War of the Rebellion: Serial 011 Page 0264 KY.,TENN.,N.MISS.,N.ALA.,AND SW.VA. Chapter XXII.

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on a road from Rienzi to Blackland, at which point the advanced guard of the enemy's left is understood to rest.

The road from Kossuth south comes into the road just mentioned near Dick Smith's. My troops, at least three divisions of them, will move on the Rienzi and Blackland road and form on Pope's right. Their right will rest about at Dick Smith's, which is about 5 miles from Blackland. This position will enable us to advance, without meeting any serious obstacles, against the enemy's left.

It will have occurred to you, no doubt, that the bridges on the road to Kossuth ought to be repaired as promptly as possible. I have ordered a regiment to work on the railroad bridge over Tuscumbia Creek.

I shall not run any improper risk. I do not hear anything positive in regard to Polk's force, which was said to have gone toward Ripley. Perhaps you know. If he is on our right, of course he ought to be observed.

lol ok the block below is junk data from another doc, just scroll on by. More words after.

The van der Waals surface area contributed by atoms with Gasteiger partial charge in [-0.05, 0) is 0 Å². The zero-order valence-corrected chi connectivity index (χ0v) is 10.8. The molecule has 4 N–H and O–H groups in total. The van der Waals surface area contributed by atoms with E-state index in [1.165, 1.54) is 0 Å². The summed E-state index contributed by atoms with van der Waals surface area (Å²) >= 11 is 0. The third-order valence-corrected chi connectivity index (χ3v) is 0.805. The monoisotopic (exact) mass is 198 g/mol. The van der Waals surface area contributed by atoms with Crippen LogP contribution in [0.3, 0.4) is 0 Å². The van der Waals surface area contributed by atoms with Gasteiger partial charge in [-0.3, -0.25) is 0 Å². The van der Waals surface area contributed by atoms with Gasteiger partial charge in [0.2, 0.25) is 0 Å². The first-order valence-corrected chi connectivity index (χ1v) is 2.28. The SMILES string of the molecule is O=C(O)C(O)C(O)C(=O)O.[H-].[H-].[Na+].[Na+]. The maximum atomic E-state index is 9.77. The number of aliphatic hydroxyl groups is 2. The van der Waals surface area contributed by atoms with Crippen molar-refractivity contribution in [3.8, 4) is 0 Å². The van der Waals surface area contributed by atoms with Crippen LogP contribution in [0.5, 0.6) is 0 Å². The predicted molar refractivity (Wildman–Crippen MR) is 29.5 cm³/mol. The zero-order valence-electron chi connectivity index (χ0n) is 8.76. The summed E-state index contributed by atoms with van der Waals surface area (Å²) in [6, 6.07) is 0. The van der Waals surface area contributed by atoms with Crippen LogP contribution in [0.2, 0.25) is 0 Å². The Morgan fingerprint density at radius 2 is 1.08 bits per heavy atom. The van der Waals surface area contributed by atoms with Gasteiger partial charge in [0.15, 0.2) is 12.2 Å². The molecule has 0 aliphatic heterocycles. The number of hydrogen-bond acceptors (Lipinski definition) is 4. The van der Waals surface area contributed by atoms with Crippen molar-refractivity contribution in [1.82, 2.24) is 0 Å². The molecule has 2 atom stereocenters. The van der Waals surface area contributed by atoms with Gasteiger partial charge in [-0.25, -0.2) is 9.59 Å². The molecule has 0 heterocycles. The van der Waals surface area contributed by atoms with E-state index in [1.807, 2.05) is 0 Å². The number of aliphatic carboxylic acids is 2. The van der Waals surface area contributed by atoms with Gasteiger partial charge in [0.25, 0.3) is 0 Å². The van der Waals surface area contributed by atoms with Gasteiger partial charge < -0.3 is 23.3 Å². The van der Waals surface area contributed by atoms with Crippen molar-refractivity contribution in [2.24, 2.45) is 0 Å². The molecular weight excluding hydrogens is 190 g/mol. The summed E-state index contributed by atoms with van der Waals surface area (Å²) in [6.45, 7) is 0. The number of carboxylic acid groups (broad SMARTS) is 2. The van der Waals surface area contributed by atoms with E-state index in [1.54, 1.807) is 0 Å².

Your dispatch of this morning received. The negro who came in yesterday says he heard an officer of Beauregard's staff say that troops were to be sent to Chattanooga under Breckinridge.

D. C. BUELL.

CORINTH, June 6, 1862.

Major-General BUELL:

Your telegraph received. A negro just arrived at Sherman's, Chewalla, says there are 15,000 rebels at Grand Junction, destroying bridges and breaking up the roads; probably Polk's command. Locomotives and cars en route to Florence; have directed General Wood to send force to protect their landing. As soon as Bear Creek Bridge is repaired we can open communication with Michel if the enemy should be re-enforce at Chattanooga. I am repairing bridges as rapidly as possible. Sherman will be prepared to open the road by Kossuth; it will take time to do it.

Delay in making an attack will favor us more than it can the enemy.

H. W. HALLECK,

Major-General.

HEADQUARTERS, June 6, 1862.

Major-General BUELL:

If confident that the enemy is retiring, you are authorized to assume command and make the attack; but, as the remainder of the army is distant and otherwise occupied, I desire that no risk be run.

I am satisfied that the enemy will retreat in a day or two, which will satisfy us about as well as if he were defeated in a battle.

H. W. HALLECK,

Major-General.

CORINTH, June 6, 1862.

Major-General BUELL:

Put the prisoners in camp and detach some officers to take command of them. I will make other dispositions as soon as possible. I am informed that Wood's division has done little or nothing toward the repairing of Bear Creek Bridge, the Engineer Regiment being kept on